One of the highlights of last year's Doc NYC Film Festival was a film called "Persistence of Vision," that tracked the seemingly endless work by Canadian-born animator Richard Williams, on his never-truly-completed animated feature that would end up being released as "The Thief and the Cobbler." Now, watch a clip from the movie and come by the 92nd Street Y in New York City on Friday for a special screening of "Persistence of Vision," followed by a Q&A with director Kevin Schreck hosted by yours truly.
All this week at the 92nd Street Y, there will be programming devoted to "Persistence of Vision" and its truly unique subject. It starts tomorrow with a screening of Robert Zemeckis' daffy masterpiece "Who Framed Roger Rabbit?" (timed to its 25th anniversary), hosted by animator and screenwriter Richard Gorey. Williams and his London studio did the work behind the animated sections of "Who Framed Roger Rabbit?," which is both a testament to Williams' talent. Then on Thursday, which is also Williams' 80th birthday (!), a collection of his shorts, commercials, and title sequences (like the memorable one he did for the goofy spy spoof "The Liquidator") will be screened, culminating in his 30-minute short "The Little Island;" that night will be hosted by animator Michael Sporn.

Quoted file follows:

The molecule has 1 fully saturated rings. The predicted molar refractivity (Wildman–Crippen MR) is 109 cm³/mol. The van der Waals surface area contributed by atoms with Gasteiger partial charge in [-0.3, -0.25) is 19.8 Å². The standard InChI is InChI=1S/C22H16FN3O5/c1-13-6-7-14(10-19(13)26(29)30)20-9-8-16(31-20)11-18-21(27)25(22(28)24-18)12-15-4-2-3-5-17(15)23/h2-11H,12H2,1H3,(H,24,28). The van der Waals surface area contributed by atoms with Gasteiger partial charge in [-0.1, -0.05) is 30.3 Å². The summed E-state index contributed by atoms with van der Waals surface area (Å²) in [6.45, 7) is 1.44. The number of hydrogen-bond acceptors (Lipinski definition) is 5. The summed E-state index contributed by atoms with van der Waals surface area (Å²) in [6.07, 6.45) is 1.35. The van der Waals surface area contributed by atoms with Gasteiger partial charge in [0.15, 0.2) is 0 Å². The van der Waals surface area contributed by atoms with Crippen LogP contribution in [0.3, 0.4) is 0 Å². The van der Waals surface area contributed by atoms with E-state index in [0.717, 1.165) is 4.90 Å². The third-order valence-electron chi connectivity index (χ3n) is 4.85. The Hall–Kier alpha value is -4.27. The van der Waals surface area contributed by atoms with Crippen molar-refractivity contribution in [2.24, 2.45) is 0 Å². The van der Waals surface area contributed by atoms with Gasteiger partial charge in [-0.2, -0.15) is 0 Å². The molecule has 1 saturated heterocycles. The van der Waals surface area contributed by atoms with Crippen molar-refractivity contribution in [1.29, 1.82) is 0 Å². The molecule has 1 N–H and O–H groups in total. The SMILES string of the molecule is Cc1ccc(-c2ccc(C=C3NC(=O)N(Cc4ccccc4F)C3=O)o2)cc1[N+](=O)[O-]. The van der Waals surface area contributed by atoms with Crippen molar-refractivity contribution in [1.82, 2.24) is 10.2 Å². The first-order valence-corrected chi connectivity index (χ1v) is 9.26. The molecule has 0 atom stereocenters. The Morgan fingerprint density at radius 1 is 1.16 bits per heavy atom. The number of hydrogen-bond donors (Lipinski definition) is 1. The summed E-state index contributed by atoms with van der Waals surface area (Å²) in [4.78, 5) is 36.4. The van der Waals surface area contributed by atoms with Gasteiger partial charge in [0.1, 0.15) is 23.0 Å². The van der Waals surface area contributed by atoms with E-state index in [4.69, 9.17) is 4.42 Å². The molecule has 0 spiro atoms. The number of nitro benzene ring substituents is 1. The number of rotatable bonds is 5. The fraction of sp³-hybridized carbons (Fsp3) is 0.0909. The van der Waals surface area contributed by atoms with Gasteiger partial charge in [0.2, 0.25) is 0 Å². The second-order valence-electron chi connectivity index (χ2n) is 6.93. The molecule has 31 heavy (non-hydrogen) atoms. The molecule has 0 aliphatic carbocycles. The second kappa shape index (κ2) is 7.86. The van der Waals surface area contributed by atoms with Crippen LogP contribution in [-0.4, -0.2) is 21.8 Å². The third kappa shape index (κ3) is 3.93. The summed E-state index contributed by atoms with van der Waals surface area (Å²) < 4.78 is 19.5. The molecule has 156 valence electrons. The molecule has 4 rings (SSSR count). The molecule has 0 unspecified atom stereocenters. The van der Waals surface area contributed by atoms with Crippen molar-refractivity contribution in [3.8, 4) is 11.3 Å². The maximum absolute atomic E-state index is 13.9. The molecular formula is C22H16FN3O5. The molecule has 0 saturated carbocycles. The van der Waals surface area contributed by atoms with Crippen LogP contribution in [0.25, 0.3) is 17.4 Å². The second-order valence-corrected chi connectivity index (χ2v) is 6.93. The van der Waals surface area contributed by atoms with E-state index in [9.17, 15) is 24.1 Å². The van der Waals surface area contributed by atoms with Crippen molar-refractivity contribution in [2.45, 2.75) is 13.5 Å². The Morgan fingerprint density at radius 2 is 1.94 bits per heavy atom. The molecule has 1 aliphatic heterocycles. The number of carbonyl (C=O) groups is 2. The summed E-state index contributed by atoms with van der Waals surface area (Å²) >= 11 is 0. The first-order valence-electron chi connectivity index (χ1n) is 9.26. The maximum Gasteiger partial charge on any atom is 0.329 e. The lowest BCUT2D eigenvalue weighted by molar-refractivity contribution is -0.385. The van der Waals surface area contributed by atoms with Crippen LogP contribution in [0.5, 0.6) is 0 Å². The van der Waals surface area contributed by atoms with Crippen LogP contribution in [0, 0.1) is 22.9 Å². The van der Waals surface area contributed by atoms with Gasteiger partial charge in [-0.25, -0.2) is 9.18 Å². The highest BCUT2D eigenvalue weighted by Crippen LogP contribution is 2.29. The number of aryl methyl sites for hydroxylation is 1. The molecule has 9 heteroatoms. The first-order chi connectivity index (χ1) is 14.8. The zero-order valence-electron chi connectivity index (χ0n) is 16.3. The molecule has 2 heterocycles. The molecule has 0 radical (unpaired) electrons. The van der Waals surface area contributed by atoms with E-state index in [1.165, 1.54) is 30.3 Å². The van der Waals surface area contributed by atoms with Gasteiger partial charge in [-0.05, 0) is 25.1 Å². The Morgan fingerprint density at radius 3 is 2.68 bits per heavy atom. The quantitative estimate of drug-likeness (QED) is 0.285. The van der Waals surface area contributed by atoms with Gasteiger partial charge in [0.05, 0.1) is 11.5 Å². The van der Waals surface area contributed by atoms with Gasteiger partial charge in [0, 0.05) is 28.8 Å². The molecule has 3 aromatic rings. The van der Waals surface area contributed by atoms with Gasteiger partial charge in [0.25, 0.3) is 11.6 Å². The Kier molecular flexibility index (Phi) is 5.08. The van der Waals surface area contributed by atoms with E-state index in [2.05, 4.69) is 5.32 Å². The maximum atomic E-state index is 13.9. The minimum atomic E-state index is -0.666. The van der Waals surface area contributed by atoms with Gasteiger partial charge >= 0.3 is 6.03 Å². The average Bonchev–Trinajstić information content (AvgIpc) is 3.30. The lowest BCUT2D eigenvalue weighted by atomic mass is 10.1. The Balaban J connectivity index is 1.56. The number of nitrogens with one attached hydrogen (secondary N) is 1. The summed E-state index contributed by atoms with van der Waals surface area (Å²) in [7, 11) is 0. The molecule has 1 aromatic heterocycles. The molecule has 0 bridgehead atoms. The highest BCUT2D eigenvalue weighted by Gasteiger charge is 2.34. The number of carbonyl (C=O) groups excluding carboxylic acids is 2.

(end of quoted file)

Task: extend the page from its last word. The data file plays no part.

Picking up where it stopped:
And then, on Friday night, there will be two screenings of "Persistence of Vision" – a 7 pm screening (hosted by Cartoon Brew principle Amid Amidi) and then a 9 pm screening, hosted by me. Both will feature a post-film discussion with Schreck and will be really, really fun (promise). It will be a great conclusion to this mini-Williams retrospective and if you are a documentary or animation nut, it's more or less required viewing.
The clip Schreck has provided is a great encapsulation of the movie, as you see Williams talk about how epic the movie has to be, while admitting that the entire project amounts to "the mammoth ego trip of Dick Williams" (you can say that again). You can also see glimpses of the dizzying animation that made people so excited about the project in the first place. "Persistence of Vision" is a compulsive, profound look at a failed masterpiece, and one that is simultaneously galvanizing and incredibly depressing.
Additional information and tickets for the entire Richard Williams retrospective can be found here.